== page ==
In terms of speed, the LG Optimus G will be sure to please even the most impatient user thanks to its 2GB of RAM for applications and the Android operating system, speedy Snapdragon S4 Pro 1.5Ghz quad core processor and the capability to download data on the Telstra 4G network at up to a theoretical 100Mbps. Speed tests in a Sydney 4G coverage area regularly hit close to 40Mbps down/20Mbps up.

The screen size of 4.7" is slightly smaller than the Samsung Galaxy S III but bigger than the iPhone 5. Technically speaking, it’s a TrueHD IPS display with WXGA 1280x768 screen resolution. Smart design means the capacitive buttons for back, home and menu are separate from the display area but with a matched background so when the phone is off or sleeping the front looks solid black. The relatively new Zerogap Touch technology employed by LG eliminates air gaps found in other touch-screens which makes it easier to see, bright enough to see in daylight and highly responsive to touch.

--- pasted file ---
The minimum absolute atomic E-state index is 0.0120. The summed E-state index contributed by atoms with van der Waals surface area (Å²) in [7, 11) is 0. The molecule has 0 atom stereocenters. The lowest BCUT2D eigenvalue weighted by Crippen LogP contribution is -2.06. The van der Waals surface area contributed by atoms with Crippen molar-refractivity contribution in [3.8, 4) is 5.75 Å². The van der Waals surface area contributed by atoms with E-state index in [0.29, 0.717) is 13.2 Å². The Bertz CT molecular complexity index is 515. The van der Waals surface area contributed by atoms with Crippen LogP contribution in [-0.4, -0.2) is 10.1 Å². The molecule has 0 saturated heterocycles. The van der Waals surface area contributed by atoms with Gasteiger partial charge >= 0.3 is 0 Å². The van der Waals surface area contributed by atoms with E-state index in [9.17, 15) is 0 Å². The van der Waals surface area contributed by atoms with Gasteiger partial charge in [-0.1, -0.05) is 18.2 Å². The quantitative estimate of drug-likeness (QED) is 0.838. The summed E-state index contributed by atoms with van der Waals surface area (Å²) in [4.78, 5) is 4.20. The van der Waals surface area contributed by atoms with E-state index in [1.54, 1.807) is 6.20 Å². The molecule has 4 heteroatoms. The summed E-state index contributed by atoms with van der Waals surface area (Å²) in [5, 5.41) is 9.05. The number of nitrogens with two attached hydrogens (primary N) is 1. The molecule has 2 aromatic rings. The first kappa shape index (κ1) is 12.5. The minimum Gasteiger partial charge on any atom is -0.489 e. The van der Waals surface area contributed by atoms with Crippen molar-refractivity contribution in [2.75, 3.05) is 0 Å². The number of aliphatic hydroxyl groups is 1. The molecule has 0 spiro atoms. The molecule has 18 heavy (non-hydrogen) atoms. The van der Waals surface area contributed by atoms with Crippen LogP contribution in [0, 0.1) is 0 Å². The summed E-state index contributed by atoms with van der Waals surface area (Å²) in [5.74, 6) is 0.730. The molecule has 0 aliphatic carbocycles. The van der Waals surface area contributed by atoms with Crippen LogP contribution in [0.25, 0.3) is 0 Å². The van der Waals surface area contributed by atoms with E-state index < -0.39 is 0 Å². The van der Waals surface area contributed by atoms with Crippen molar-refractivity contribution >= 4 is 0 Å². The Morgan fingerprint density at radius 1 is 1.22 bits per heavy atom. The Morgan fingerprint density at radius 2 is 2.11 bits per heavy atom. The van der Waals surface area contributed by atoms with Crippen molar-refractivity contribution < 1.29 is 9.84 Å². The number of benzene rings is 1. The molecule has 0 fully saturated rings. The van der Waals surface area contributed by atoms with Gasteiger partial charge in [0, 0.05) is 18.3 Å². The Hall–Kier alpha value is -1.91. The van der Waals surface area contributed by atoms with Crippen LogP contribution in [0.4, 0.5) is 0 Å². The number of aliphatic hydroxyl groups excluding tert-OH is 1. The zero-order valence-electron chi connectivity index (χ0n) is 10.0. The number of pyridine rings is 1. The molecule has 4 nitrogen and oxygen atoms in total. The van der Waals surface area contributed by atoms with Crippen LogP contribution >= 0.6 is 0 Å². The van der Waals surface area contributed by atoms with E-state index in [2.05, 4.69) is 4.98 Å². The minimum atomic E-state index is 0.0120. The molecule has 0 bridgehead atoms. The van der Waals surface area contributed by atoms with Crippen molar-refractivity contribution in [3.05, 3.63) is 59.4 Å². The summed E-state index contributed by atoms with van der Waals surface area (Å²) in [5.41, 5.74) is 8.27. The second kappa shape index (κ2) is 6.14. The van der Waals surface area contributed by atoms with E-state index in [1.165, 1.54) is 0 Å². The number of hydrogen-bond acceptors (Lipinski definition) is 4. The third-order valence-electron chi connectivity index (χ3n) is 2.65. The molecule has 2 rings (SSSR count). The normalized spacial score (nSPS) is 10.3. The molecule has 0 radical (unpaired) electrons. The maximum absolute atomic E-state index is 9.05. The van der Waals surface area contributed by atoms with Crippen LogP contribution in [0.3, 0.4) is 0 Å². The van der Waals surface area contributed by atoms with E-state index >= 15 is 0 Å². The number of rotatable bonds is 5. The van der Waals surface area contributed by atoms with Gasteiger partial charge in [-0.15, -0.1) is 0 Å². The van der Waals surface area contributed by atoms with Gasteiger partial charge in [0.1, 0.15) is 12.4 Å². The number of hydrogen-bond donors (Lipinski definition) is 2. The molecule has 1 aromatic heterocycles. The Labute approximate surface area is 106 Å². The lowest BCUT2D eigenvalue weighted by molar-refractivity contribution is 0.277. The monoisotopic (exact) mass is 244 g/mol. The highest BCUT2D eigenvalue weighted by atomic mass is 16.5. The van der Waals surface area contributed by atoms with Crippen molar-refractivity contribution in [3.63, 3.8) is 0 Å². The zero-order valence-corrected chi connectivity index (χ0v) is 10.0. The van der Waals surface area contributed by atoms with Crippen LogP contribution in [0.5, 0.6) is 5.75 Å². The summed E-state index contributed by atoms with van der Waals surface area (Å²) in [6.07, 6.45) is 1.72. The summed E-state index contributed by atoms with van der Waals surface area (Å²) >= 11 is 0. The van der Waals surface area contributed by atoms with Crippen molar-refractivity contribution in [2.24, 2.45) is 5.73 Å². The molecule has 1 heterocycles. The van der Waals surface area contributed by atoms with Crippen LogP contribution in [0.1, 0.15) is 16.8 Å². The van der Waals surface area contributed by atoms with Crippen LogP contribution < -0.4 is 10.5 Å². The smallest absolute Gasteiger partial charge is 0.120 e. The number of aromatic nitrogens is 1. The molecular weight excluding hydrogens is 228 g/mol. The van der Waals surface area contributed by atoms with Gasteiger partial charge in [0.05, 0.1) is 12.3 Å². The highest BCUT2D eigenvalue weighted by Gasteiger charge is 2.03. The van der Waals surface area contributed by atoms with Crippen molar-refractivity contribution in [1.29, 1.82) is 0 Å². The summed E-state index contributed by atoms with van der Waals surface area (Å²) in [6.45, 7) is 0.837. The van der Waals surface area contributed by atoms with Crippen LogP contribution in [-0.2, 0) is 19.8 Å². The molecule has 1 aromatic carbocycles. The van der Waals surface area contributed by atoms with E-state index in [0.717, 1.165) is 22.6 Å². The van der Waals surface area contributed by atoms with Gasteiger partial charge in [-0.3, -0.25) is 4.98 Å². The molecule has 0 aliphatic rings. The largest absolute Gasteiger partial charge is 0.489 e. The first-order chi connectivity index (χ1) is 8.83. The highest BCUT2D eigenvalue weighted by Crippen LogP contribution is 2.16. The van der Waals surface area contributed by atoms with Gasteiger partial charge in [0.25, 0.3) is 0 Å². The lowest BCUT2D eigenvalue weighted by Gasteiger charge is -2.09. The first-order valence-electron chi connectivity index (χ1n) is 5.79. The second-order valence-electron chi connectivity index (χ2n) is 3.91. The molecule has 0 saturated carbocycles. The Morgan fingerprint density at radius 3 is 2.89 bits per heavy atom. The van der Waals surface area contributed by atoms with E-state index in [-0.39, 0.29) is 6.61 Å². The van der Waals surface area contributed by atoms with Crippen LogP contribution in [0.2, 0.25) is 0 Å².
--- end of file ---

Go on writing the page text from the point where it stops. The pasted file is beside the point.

While similar in overall dimensions to the Galaxy S III, the LG Optimus G feels quite different to hold because of its defined sharpish edge falling straight off the phone screen.

Connectivity is enabled by support for Bluetooth 4.0, USB2 data transfers, 802.11 a/b/g/n dual band WiFi, so either 2.4ghz or 5ghz networks can be connected to and navigation aided by A-GPS and Russian GLONASS compatibility. DLNA multimedia file sharing to/from the LG Optimus G from sources like a NAS or destinations like a Blu-Ray player is enabled in the phone’s hardware and made easy to use by the LG SmartShare app.

Video and audio